The first case of the Indian variant of COVID-19 discovered in Quebec was ultimately not the same: Public Health concluded it was a mistake after a thorough analysis.
The National Institute of Public Health of Quebec (INSPQ) confirmed to magazine The first case of variant B.1.617 (or Indian variant), detected on April 19 in the Mauricie and Center-du-Québec regions, was the subject of “erroneous classification”.
Quebec had detected 11 cases of the Indian type as of last Friday. It was not possible for us to know if the review of this case had an effect on this balance sheet.
According to INSPQ, this is due to modifications made to the international variant classification system, nicknamed the “Pangolin” system. This is updated regularly to improve its effectiveness.
“When the case came out, the tool was [système Pangolin] Not trained with robust dataset which resulted in wrong classification, email was sent to us. The next release on Pangolin has re-modified the dataset. “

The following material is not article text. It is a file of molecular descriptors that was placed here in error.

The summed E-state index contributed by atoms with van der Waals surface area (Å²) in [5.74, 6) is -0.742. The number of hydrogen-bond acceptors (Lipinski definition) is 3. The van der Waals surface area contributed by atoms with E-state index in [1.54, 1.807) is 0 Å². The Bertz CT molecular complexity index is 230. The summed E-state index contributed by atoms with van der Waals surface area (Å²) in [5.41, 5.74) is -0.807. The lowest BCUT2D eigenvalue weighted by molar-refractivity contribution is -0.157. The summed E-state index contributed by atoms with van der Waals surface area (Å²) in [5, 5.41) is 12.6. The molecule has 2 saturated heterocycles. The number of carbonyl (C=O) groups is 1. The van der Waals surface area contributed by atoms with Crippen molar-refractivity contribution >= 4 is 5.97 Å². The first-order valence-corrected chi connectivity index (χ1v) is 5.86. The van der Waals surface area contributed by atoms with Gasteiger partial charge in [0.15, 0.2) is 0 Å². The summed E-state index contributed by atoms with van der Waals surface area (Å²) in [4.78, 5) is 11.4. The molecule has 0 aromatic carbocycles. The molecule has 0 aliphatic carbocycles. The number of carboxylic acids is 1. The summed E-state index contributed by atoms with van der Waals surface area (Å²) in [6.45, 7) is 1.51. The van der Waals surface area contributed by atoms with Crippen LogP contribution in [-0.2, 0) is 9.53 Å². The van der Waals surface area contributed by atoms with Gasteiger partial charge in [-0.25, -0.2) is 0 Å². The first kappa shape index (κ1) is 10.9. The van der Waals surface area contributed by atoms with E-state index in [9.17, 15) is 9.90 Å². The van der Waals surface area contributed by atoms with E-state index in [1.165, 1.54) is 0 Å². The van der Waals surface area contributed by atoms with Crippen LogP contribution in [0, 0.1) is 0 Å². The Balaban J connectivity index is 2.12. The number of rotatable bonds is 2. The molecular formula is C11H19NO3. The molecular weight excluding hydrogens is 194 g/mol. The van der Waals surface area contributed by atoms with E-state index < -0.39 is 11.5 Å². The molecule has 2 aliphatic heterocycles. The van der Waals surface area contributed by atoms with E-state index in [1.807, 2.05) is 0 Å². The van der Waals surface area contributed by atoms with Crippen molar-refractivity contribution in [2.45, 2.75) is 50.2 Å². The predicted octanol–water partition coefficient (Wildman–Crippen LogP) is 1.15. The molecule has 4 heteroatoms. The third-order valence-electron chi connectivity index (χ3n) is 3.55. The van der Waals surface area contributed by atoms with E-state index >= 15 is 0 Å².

However, even today, this system remains imprecise for classifying the Indian variant, defined in INSPQ.
India, where the variant B.1.617 appeared, has seen an unusual explosion of COVID-19 cases in recent weeks.
This epidemiological situation can be linked to the evolution of data about this variable, according to virologist Benoit Barbeau, professor of the Department of Biological Sciences at UQAM.
“It could show rapid development of this virus and in a country like India where there is so much transmission that it is difficult to reach a consensus.”
Mr. Barbu also believes that there may be concern about refining the data to properly identify the most important variables.
For his part, retired virologist Jacques Lapierre wants INSPQ, which has not released a new report on this alternative since last Friday, more information.
“If it were not a different Indian species, they would have to tell us what it is. We would like to have more details about this variant since we suspect it is more dangerous than others.”